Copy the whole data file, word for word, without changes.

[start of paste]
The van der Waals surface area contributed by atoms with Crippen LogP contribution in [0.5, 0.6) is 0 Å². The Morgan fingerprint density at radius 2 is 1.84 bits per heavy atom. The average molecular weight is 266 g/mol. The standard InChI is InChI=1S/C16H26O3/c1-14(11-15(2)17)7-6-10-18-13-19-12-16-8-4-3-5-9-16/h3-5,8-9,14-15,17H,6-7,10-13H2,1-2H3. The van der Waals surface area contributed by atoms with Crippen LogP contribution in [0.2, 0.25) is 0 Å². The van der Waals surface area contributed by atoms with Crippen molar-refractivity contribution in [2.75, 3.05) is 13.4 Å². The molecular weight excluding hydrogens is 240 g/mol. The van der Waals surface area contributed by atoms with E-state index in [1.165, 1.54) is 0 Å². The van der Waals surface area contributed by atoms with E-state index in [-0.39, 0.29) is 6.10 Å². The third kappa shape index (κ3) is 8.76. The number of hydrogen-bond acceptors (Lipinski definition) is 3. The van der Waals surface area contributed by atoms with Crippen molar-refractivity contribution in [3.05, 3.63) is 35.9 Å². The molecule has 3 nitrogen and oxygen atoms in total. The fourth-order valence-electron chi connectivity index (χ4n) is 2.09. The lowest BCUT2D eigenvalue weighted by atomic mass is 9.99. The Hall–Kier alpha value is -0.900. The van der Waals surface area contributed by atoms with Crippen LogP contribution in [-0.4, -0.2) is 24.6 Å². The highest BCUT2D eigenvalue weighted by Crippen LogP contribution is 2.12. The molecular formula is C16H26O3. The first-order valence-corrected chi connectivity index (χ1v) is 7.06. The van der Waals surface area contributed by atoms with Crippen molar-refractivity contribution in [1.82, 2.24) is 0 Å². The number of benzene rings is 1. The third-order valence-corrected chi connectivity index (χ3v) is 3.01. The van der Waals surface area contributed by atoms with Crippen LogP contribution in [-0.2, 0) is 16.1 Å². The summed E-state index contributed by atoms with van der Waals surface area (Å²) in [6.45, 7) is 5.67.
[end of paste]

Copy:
The van der Waals surface area contributed by atoms with Crippen LogP contribution in [0.5, 0.6) is 0 Å². The Morgan fingerprint density at radius 2 is 1.84 bits per heavy atom. The average molecular weight is 266 g/mol. The standard InChI is InChI=1S/C16H26O3/c1-14(11-15(2)17)7-6-10-18-13-19-12-16-8-4-3-5-9-16/h3-5,8-9,14-15,17H,6-7,10-13H2,1-2H3. The van der Waals surface area contributed by atoms with Crippen LogP contribution in [0.2, 0.25) is 0 Å². The van der Waals surface area contributed by atoms with Crippen molar-refractivity contribution in [2.75, 3.05) is 13.4 Å². The molecular weight excluding hydrogens is 240 g/mol. The van der Waals surface area contributed by atoms with E-state index in [1.165, 1.54) is 0 Å². The van der Waals surface area contributed by atoms with E-state index in [-0.39, 0.29) is 6.10 Å². The third kappa shape index (κ3) is 8.76. The number of hydrogen-bond acceptors (Lipinski definition) is 3. The van der Waals surface area contributed by atoms with Crippen molar-refractivity contribution in [3.05, 3.63) is 35.9 Å². The molecule has 3 nitrogen and oxygen atoms in total. The fourth-order valence-electron chi connectivity index (χ4n) is 2.09. The lowest BCUT2D eigenvalue weighted by atomic mass is 9.99. The Hall–Kier alpha value is -0.900. The van der Waals surface area contributed by atoms with Crippen LogP contribution in [-0.4, -0.2) is 24.6 Å². The highest BCUT2D eigenvalue weighted by Crippen LogP contribution is 2.12. The molecular formula is C16H26O3. The first-order valence-corrected chi connectivity index (χ1v) is 7.06. The van der Waals surface area contributed by atoms with Crippen molar-refractivity contribution in [1.82, 2.24) is 0 Å². The number of benzene rings is 1. The third-order valence-corrected chi connectivity index (χ3v) is 3.01. The van der Waals surface area contributed by atoms with Crippen LogP contribution in [-0.2, 0) is 16.1 Å². The summed E-state index contributed by atoms with van der Waals surface area (Å²) in [6.45, 7) is 5.67.